What is the clinical history of pilonidal cyst and sinus?

Updated: May 20, 2019
  • Author: Alex Koyfman, MD; Chief Editor: Gil Z Shlamovitz, MD, FACEP  more...
  • Print
Answer

Pilonidal disease can present in a couple of different disease states and may be asymptomatic, but the most common form seen in the ED is a painful, swollen lesion in the sacrococcygeal region about 4-5 cm posterior to the anal orifice. At times, spontaneous drainage may have occurred prior to presentation to the clinician. Patients may present with intermittent swelling and drainage, including purulent, mucoid, or bloody fluid from the area. Chronic pilonidal disease often manifests as recurrent or persistent drainage and pain.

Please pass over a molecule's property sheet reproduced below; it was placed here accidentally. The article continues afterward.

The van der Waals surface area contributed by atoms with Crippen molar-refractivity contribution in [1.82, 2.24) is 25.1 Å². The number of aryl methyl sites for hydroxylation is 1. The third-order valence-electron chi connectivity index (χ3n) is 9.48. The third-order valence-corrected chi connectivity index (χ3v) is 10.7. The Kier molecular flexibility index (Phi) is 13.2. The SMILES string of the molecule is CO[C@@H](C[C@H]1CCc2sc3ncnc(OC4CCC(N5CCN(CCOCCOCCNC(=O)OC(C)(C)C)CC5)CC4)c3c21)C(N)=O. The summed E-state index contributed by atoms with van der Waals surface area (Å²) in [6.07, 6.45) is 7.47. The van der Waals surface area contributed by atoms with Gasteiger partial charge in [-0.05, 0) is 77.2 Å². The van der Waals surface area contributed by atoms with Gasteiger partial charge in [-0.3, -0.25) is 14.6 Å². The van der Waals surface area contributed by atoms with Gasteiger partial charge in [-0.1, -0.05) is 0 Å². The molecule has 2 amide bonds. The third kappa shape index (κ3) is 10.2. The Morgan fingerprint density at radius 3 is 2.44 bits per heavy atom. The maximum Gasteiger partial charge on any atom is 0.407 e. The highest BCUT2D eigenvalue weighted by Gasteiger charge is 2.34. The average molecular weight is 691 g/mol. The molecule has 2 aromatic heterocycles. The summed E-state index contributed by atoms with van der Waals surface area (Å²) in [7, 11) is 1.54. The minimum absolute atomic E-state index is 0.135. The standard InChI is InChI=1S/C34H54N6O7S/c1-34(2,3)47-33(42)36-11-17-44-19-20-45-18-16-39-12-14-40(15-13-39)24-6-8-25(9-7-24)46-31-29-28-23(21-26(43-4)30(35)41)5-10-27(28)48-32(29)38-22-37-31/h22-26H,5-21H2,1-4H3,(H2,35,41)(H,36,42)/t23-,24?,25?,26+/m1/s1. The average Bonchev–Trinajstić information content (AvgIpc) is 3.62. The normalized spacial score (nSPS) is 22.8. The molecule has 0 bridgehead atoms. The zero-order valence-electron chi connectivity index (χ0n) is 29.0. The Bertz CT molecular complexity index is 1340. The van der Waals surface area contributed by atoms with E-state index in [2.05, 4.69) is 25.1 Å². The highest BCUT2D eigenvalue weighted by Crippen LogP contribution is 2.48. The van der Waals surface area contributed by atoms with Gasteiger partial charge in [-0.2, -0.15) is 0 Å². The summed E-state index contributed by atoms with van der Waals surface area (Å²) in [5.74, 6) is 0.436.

Occasionally, a history of trauma is recalled, and the patient may state that a similar lesion occurred in that area before, for which the patient may have had a primary incision and drainage or other definitive care prior to this presentation. [7] Given most patients are young and healthy, other comorbidities are not common, and review of systems is often negative, including fever and chills.

There is no known preponderance of this disease in smokers or alcohol or drug abusers.


Did this answer your question?
Additional feedback? (Optional)
Thank you for your feedback!